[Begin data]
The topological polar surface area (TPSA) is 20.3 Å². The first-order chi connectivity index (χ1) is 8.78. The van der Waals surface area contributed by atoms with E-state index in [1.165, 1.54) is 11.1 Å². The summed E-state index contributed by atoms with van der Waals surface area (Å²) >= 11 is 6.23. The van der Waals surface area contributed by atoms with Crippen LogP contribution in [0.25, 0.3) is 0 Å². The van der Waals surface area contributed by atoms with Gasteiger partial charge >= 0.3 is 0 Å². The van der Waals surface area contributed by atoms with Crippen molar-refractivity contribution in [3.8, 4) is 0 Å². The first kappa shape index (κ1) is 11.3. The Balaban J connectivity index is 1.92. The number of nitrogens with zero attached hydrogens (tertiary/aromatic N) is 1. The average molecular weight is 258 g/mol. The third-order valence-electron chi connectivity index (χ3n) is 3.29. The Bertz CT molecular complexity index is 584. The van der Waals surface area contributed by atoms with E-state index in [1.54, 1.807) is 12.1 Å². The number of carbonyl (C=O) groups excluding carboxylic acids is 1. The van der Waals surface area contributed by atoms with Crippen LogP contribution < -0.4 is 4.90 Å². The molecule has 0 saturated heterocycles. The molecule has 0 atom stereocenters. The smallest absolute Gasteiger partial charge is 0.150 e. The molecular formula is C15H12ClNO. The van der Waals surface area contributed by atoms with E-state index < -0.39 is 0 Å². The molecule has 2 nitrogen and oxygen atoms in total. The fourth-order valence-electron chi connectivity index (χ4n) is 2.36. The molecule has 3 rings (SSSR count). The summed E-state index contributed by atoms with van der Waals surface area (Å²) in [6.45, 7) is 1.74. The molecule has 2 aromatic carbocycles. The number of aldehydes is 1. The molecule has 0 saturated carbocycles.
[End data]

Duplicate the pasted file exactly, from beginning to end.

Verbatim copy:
The topological polar surface area (TPSA) is 20.3 Å². The first-order chi connectivity index (χ1) is 8.78. The van der Waals surface area contributed by atoms with E-state index in [1.165, 1.54) is 11.1 Å². The summed E-state index contributed by atoms with van der Waals surface area (Å²) >= 11 is 6.23. The van der Waals surface area contributed by atoms with Crippen LogP contribution in [0.25, 0.3) is 0 Å². The van der Waals surface area contributed by atoms with Gasteiger partial charge >= 0.3 is 0 Å². The van der Waals surface area contributed by atoms with Crippen molar-refractivity contribution in [3.8, 4) is 0 Å². The first kappa shape index (κ1) is 11.3. The Balaban J connectivity index is 1.92. The number of nitrogens with zero attached hydrogens (tertiary/aromatic N) is 1. The average molecular weight is 258 g/mol. The third-order valence-electron chi connectivity index (χ3n) is 3.29. The Bertz CT molecular complexity index is 584. The van der Waals surface area contributed by atoms with E-state index in [1.54, 1.807) is 12.1 Å². The number of carbonyl (C=O) groups excluding carboxylic acids is 1. The van der Waals surface area contributed by atoms with Crippen LogP contribution < -0.4 is 4.90 Å². The molecule has 0 saturated heterocycles. The molecule has 0 atom stereocenters. The smallest absolute Gasteiger partial charge is 0.150 e. The molecular formula is C15H12ClNO. The van der Waals surface area contributed by atoms with E-state index < -0.39 is 0 Å². The molecule has 2 nitrogen and oxygen atoms in total. The fourth-order valence-electron chi connectivity index (χ4n) is 2.36. The molecule has 3 rings (SSSR count). The summed E-state index contributed by atoms with van der Waals surface area (Å²) in [6.45, 7) is 1.74. The molecule has 2 aromatic carbocycles. The number of aldehydes is 1. The molecule has 0 saturated carbocycles.